Students, stop waging war on the past
Now student leaders want to erase William Gladstone's name.
Disappointing news this week from my alma mater, Liverpool University. A campaign has been launched to change the name of the Roscoe and Gladstone halls of residence. Students want the name of four-time prime minister William Gladstone to be expunged from the site because he didn’t support the abolition of slavery and his father’s money came from the slave trade.
In my first year at Liverpool I lived in the neighbouring halls: Derby and Rathbone. I’ll admit it never occurred to me to look up the background to these names. All I knew was that I had selected the halls that had not had the asbestos scare a few years earlier – and that was good enough for me.
Incidentally, it seems the student leading the campaign against Roscoe and Gladstone halls, Alisha Raithatha, hadn’t bothered to look up the names while she lived there, either. ‘As former residents of the halls we were horrified to find out we had been living in a building named after such a figure for a whole year without even realising’, she wrote on the university’s students’ guild website. A case of delayed outrage, it would seem.
Raithatha argues that Gladstone’s name should be replaced with the name of someone ‘more worthy’. She has suggested Liverpool alumnus and journalist Jon Snow. Oh dear.
The campaign has received 80 ‘likes’ on the guild website, which means it will be debated at a guild summit – the first step to it becoming an official campaign for the guild. Liverpool is following in the footsteps of Oxford University and Kings College London (KCL) in embracing historic virtue-signalling. The Rhodes Must Fall Oxford campaign sought to remove the statue of Cecil Rhodes from Oriel Square in order ‘to decolonise the institutional structures and physical space in Oxford and beyond’. Earlier this year, KCL’s Institute of Psychiatry, Psychology and Neuroscience decided to replace portraits of its founders with a more racially diverse selection of scholars, after it was concluded that the old paintings did not reflect today’s standards of diversity.
It really can’t be a shock to people that historical figures do not stand up to today’s standards of goodness or diversity. In fact, you’d be hard pressed to find a contemporary figure who could withstand student activists’ testing of virtuousness, never mind someone from the past, when very often black people and women were not seen as deserving of equal rights.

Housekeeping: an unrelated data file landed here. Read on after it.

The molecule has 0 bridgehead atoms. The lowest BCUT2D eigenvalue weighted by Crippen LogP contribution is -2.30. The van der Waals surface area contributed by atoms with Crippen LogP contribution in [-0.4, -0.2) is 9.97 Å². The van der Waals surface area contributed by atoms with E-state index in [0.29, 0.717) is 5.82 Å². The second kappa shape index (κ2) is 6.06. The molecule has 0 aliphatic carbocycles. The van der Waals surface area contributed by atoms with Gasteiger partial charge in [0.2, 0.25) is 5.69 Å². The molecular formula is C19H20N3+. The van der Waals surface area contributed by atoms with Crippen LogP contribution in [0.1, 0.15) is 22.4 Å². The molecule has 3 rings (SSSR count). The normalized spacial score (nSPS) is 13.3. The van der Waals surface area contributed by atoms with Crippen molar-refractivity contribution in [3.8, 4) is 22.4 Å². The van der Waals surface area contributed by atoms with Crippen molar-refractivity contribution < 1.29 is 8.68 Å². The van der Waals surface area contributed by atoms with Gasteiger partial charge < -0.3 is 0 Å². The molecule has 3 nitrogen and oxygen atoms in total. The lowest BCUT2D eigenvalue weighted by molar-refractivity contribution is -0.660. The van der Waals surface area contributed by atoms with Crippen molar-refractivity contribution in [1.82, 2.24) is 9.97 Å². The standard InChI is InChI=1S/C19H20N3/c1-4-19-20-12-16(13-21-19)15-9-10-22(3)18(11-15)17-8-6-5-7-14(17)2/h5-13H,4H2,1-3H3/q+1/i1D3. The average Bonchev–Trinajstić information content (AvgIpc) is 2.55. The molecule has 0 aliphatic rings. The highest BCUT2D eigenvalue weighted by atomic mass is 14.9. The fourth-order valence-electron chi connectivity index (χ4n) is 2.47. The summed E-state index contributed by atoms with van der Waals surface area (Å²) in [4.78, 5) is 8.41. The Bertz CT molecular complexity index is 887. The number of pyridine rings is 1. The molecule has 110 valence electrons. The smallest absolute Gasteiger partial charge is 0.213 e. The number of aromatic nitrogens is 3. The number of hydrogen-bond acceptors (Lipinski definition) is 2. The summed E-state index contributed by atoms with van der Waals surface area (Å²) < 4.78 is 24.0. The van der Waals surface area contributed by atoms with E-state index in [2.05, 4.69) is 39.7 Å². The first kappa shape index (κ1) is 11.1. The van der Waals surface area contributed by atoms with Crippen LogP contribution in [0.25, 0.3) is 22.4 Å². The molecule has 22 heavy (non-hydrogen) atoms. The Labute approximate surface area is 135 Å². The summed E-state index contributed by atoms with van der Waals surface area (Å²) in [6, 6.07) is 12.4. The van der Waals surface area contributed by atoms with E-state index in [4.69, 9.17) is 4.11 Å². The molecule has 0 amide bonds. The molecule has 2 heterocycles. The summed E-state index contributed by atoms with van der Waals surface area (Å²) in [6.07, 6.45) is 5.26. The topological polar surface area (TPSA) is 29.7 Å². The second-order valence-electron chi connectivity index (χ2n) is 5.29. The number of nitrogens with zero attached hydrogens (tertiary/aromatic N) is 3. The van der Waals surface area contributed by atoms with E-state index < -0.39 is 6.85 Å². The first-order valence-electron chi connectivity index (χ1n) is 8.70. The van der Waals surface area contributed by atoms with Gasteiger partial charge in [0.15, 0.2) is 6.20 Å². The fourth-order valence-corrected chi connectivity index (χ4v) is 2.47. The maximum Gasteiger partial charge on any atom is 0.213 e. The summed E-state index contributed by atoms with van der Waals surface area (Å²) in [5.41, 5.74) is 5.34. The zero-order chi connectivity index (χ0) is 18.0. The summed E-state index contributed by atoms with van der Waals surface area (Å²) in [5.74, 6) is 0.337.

Past historical figures whose names we remember, and sometimes attach to buildings and streets, are celebrated for what they achieved. This doesn’t mean they were nice people. Most of us are aware of that. Charles Dickens had a problem with Jews: that doesn’t make his work any less important.
Raithatha says of Gladstone: ‘We believe that someone with this controversial background should not have a university hall named after them, especially in a city where we try hard not to forget the atrocities that took place on our docks.’ But no one is forgetting about slavery – and it is absolutely undisputed today that slavery was a terrible historic crime.
So what is the point of all this historical editing? Have the thousands of students who have lived in the Roscoe and Gladstone halls been so influenced by the halls’ namesake that they have come to think slavery was an acceptable institution? Of course not. If we continue this incessant judgement of historic figures by today’s standards, no one from the past will survive our wrath: we will have to tear down pretty much every statue and rename all buildings, streets and squares.
It’s sad to see some Liverpool students pandering to the new PC fury with the past. One of the best things about living and studying in Liverpool was how down-to-earth the city and its people are. But I’m heartened by the fact that just 122 students have taken the time to ‘like’ or ‘dislike’ Raithatha’s proposal. Considering the students’ guild represents 21,000 Liverpool students, that means not even one per cent of the student body care enough about the name of the Roscoe and Gladstone halls to express an opinion on it.
This campaign is armchair activism. A handful of students realised, after having lived in a building for a year, that one of its historic namesakes, who died in 1898, held dubious views on slavery. If Gladstone’s name is deleted, who benefits? What will happen? What he thought and said will still have been thought and said. The fact that he was Britain’s PM four times won’t have changed. We cannot edit history, and we shouldn’t try to. A better approach would be to credit Liverpool students with being intelligent enough to know that historic figures were not perfect, and that history is a complex process.
Naomi Firsht is staff writer at spiked and co-author of The Parisians’ Guide to Cafés, Bars and Restaurants. Follow her on Twitter: @Naomi_theFirsht